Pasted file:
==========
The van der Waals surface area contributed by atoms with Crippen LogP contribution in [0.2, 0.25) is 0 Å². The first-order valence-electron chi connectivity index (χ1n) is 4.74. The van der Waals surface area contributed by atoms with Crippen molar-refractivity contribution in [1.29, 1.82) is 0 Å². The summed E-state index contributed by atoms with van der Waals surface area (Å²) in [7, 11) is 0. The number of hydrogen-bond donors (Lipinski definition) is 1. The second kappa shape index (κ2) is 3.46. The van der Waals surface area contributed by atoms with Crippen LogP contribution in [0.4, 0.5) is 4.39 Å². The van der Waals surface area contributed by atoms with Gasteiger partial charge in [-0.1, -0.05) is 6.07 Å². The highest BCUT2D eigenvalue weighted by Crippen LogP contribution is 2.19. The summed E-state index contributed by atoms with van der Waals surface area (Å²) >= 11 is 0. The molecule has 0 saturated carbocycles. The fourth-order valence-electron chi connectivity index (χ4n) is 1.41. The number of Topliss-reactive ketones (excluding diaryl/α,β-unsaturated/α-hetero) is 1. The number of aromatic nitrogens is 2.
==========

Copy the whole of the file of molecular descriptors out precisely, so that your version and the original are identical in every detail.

The van der Waals surface area contributed by atoms with Crippen LogP contribution in [0.2, 0.25) is 0 Å². The first-order valence-electron chi connectivity index (χ1n) is 4.74. The van der Waals surface area contributed by atoms with Crippen molar-refractivity contribution in [1.29, 1.82) is 0 Å². The summed E-state index contributed by atoms with van der Waals surface area (Å²) in [7, 11) is 0. The number of hydrogen-bond donors (Lipinski definition) is 1. The second kappa shape index (κ2) is 3.46. The van der Waals surface area contributed by atoms with Crippen LogP contribution in [0.4, 0.5) is 4.39 Å². The van der Waals surface area contributed by atoms with Gasteiger partial charge in [-0.1, -0.05) is 6.07 Å². The highest BCUT2D eigenvalue weighted by Crippen LogP contribution is 2.19. The summed E-state index contributed by atoms with van der Waals surface area (Å²) >= 11 is 0. The molecule has 0 saturated carbocycles. The fourth-order valence-electron chi connectivity index (χ4n) is 1.41. The number of Topliss-reactive ketones (excluding diaryl/α,β-unsaturated/α-hetero) is 1. The number of aromatic nitrogens is 2.